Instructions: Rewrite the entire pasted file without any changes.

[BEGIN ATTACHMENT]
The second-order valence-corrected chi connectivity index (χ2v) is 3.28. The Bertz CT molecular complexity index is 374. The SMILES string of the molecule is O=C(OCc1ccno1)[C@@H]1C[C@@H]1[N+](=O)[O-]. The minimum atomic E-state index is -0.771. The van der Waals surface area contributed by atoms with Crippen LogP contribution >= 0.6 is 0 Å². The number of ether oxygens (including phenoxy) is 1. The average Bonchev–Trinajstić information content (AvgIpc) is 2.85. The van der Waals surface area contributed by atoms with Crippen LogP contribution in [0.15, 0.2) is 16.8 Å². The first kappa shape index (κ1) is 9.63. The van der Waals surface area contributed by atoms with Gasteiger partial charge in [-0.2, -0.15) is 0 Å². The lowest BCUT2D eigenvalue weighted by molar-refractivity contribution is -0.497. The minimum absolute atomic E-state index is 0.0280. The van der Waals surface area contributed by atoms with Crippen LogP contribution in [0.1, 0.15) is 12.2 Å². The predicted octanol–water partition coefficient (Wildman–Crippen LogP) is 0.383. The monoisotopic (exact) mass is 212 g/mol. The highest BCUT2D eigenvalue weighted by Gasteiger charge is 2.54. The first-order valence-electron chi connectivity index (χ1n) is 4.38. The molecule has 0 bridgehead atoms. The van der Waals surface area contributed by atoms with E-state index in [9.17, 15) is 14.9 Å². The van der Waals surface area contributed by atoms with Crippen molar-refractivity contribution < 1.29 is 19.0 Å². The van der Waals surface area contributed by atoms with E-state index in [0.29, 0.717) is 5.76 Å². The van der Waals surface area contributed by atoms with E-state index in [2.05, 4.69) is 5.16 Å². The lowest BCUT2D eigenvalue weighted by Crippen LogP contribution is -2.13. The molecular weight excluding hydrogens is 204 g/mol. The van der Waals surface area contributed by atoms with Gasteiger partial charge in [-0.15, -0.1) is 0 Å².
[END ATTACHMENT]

The second-order valence-corrected chi connectivity index (χ2v) is 3.28. The Bertz CT molecular complexity index is 374. The SMILES string of the molecule is O=C(OCc1ccno1)[C@@H]1C[C@@H]1[N+](=O)[O-]. The minimum atomic E-state index is -0.771. The van der Waals surface area contributed by atoms with Crippen LogP contribution >= 0.6 is 0 Å². The number of ether oxygens (including phenoxy) is 1. The average Bonchev–Trinajstić information content (AvgIpc) is 2.85. The van der Waals surface area contributed by atoms with Crippen LogP contribution in [0.15, 0.2) is 16.8 Å². The first kappa shape index (κ1) is 9.63. The van der Waals surface area contributed by atoms with Gasteiger partial charge in [-0.2, -0.15) is 0 Å². The lowest BCUT2D eigenvalue weighted by molar-refractivity contribution is -0.497. The minimum absolute atomic E-state index is 0.0280. The van der Waals surface area contributed by atoms with Crippen LogP contribution in [0.1, 0.15) is 12.2 Å². The predicted octanol–water partition coefficient (Wildman–Crippen LogP) is 0.383. The monoisotopic (exact) mass is 212 g/mol. The highest BCUT2D eigenvalue weighted by Gasteiger charge is 2.54. The first-order valence-electron chi connectivity index (χ1n) is 4.38. The molecule has 0 bridgehead atoms. The van der Waals surface area contributed by atoms with E-state index in [9.17, 15) is 14.9 Å². The van der Waals surface area contributed by atoms with Crippen molar-refractivity contribution < 1.29 is 19.0 Å². The van der Waals surface area contributed by atoms with E-state index in [0.29, 0.717) is 5.76 Å². The van der Waals surface area contributed by atoms with E-state index in [2.05, 4.69) is 5.16 Å². The lowest BCUT2D eigenvalue weighted by Crippen LogP contribution is -2.13. The molecular weight excluding hydrogens is 204 g/mol. The van der Waals surface area contributed by atoms with Gasteiger partial charge in [-0.15, -0.1) is 0 Å².